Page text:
For as long as I can remember, I’ve liked to play around with music. In high school, I would try to create my own versions of songs using my turntable and cassette tape recorder. I didn’t own any professional equipment, and since these were the days before personal computers and digital editing, the best I could do was record a vinyl record onto tape, and then create a new customized version of it with the judicious use of the pause and record buttons. I didn’t use any notation in the preparation of these remixes – I simply created a mental map of the song and determined which segments would fit together seamlessly (or at least convincingly).
When I was in university, I joined the campus radio station, and after a year as a disc jockey I became the station’s Production Director. It was incredible – I had my own studio with an enviable array of audio equipment – and I could now edit music to my heart’s content. Of course in those days, CD were just being introduced, and there was no such thing as digital audio editing. Everything was recorded on reel-to-reel tape, and any editing was done using a razor blade, a special grease marker and splicing tape. That’s how I learned my craft. Kids these days – cutting and pasting digital samples on their PCs, using algorithms to eliminate background noise, and selecting from a menu of special effects – they have it so easy!
Even today, I still like to play around with music, although my editing is becoming a little more subtle. For example, here are a few seconds of an extended version I created of Somebody by Bryan Adams using (and re-using) only the existing material from the album version of the song.
Those of you who are familiar with the song might be wondering “I don’t recall hearing that instrumental part at the end – as far as I know, the vocals simply fade out on that song”. You are correct, the vocals do fade out. I don’t have an extended version of the song – I used the version from the Reckless CD – so where did that instrumental bit come from?
Now that I have a computer, and some audio editing software, I can do things that I wasn’t able to do with my cassette recorder’s pause key or the reel-to-reel decks. I created a new preset for my editing software that boosts the endings of songs. If a pop song is fading out, then I’ll ramp up the volume at the same rate that the song is fading out. That way, the song maintains a constant level right until the end of the track (more or less – this works well up to a point. After a while I’ll eventually hit the noise floor, and whatever audio is left fades into the tape hiss). This technique has the added benefit of uncovering a bit of extra material.
In the Bryan Adams example, I boosted the ending, which uncovered an instrumental section after the vocals. Then I simply looped four bars of the instrumental part a few times. The astute listeners among you should notice the edits immediately – a single lead guitar note that fades over the course of four bars, suddenly comes back at full volume at the beginning of the fifth bar (and every four bars after that).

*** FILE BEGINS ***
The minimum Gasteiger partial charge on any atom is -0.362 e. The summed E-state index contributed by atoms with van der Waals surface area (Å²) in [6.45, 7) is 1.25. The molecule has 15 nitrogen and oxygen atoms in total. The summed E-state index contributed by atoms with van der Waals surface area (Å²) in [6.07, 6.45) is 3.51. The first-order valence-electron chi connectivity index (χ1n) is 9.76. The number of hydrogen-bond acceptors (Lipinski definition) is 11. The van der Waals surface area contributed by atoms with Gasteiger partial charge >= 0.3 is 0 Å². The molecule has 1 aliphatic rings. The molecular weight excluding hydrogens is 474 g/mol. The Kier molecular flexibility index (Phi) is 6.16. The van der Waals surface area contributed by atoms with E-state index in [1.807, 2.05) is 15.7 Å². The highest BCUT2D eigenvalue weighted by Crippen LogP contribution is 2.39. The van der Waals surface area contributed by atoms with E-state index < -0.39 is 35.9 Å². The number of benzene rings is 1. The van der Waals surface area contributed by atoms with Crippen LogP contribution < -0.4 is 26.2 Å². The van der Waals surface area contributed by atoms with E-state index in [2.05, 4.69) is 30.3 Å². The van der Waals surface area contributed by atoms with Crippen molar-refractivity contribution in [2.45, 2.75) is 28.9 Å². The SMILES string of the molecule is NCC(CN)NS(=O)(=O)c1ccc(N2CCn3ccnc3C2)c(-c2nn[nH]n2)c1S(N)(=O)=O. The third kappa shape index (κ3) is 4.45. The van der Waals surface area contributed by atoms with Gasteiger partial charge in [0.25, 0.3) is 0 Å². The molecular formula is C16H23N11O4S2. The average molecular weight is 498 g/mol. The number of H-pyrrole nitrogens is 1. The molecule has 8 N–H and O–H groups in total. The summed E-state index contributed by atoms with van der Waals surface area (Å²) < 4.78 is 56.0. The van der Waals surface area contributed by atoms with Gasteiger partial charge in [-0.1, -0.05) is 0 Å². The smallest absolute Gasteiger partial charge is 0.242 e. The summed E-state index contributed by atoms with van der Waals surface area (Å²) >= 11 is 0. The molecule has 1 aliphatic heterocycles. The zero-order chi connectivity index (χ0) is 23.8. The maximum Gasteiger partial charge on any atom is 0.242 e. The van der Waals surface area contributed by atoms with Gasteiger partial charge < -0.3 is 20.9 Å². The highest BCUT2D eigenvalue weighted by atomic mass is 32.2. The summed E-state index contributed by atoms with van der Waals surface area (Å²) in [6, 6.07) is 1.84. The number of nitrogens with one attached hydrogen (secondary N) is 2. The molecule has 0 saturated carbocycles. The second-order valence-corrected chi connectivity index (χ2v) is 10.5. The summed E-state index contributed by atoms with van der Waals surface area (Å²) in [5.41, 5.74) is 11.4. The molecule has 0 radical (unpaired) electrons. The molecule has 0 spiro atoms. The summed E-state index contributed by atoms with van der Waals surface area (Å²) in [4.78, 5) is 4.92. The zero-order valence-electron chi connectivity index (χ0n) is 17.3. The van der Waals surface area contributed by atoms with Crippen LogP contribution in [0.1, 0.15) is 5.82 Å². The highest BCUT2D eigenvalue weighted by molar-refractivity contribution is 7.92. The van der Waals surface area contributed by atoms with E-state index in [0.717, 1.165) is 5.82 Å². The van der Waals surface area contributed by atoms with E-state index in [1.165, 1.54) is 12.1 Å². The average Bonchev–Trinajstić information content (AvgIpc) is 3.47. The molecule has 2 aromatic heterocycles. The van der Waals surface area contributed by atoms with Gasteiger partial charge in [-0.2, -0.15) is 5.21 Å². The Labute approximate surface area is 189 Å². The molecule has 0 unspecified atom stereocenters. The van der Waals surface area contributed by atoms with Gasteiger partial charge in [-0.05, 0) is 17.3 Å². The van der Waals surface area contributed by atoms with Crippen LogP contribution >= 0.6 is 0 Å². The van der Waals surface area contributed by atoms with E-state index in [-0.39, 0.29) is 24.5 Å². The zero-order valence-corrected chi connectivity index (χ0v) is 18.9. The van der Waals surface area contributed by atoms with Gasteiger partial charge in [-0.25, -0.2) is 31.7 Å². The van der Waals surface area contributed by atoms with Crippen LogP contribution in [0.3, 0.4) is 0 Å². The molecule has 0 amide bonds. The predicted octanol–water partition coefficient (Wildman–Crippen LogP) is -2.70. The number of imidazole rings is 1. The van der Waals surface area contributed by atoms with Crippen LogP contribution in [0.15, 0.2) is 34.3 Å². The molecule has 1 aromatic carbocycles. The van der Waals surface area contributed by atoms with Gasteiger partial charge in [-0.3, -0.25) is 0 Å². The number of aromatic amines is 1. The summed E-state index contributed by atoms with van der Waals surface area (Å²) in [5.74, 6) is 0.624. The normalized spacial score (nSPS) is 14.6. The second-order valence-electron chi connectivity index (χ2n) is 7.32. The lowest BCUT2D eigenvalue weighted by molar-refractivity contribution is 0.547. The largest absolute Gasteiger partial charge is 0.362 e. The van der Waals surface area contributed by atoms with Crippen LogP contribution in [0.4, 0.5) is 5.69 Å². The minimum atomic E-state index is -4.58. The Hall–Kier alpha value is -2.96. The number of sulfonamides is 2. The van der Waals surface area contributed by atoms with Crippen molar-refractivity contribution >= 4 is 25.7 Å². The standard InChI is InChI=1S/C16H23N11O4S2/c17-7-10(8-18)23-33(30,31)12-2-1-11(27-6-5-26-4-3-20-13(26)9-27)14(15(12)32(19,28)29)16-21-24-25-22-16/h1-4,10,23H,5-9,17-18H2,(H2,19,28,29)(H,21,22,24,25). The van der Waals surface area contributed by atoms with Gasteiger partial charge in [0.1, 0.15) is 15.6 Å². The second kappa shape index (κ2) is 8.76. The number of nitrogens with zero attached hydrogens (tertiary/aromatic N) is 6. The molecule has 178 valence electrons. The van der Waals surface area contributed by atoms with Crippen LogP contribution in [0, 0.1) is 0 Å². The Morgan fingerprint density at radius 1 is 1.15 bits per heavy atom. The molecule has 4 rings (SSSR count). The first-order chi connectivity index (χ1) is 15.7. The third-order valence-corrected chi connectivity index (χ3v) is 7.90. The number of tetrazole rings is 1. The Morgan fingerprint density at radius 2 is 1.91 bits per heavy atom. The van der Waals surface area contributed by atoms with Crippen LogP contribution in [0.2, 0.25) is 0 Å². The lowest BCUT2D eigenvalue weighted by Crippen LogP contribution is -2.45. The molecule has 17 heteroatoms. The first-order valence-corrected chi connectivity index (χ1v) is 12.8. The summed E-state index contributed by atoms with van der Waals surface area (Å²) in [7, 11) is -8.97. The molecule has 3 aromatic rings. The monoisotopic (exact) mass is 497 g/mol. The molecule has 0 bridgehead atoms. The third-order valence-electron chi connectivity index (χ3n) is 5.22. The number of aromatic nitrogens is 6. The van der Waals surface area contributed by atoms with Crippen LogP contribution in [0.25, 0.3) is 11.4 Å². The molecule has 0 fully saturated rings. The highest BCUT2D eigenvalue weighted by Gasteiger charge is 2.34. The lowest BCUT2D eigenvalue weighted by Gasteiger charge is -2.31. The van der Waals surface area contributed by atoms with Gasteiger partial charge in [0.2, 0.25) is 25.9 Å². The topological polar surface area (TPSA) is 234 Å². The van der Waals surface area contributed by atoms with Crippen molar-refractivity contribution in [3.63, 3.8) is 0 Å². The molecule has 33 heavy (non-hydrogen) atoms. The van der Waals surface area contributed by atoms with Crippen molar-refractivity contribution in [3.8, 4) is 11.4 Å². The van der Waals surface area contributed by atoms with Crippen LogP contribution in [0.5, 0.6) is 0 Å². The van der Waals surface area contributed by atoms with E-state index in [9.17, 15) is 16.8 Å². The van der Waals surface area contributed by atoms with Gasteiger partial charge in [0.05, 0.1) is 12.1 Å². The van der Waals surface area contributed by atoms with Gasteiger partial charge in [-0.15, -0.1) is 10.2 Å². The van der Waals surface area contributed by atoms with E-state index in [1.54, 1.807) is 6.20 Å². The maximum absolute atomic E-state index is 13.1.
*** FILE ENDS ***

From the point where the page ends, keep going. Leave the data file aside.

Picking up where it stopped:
This volume boosting is done selectively, of course. I generally won’t bother if a song’s chorus repeats as it’s fading – who wants to hear Sting singing “Sending out an S.O.S.” 24 times instead of 20? There’s not much added value in that. But if a song is fading out and the singer is not repeating the lyrics (e.g. Led Zeppelin – All Of My Love), then I can often uncover a couple of lines of lyrics that no one else (other than the band members and studio engineer) has heard before. Here is an excerpt of Led Zeppelin’s All Of My Love, with the ending boosted.
All Of My Love:
Those of you who are die hard Led Zeppelin fans, will notice some lyrics that you may not have heard before. The lyrics were always there – on my record an on yours – but they were buried as song faded out. Now they are once again seeing the light of day and being heard by people who aren’t in the band. The idea of uncovering something that was “always there, but not always in my sight” is the subject of another of my blog articles, entitled Counting Blue Cars – A Blueprint For World Peace.
In another song example, this volume boosting exercise gave me a serendipitous vindication. When I was in high school, I was talking with a friend about the lyrics of a song entitled Play That Funky Music, by Wild Cherry. I thought that the line in the chorus was “Play that funky music, white boy”, and he insisted that it was “Play that funky music, right boy”. Back then there were no Internet search engines, so our difference of opinion remained unsettled. A few years ago, I applied the volume boost to the tail end of Play That Funky Music, and uncovered a couple of new lines that I had never heard before. As the chorus was repeating, the lead singer sang “Play that funky music… honky”. While this doesn’t count as conclusive proof, it does bolster my argument that the line in the chorus was in fact “white boy” and not “right boy”. Now, years later, thanks to digital audio technology that wasn’t available to consumers at the time, I feel vindicated. Now if only I could remember that guy’s name…
Play That Funky Music:
Finally, and I realize that this breaks my encoding rule, but for some inexplicable reason, I decided to boost the ending of Message In A Bottle. To my surprise, I discovered that the song doesn’t fade out – it actually has a definite ending. The last line of the song is different. I won’t spoil the surprise by revealing it, but I will admit that even after repeated listenings, I don’t understand what it means or even why it even exists. If the song has a definite ending, then why does it fade out early? If you can shed any light on what this final line might mean, please send me a comment.
Message In A Bottle:
Message In A Bottle, from the album Reggatta de Blanc, was released in 1979 – and now thirty two years later, the Secret Policeman’s Other Ending is finally revealed!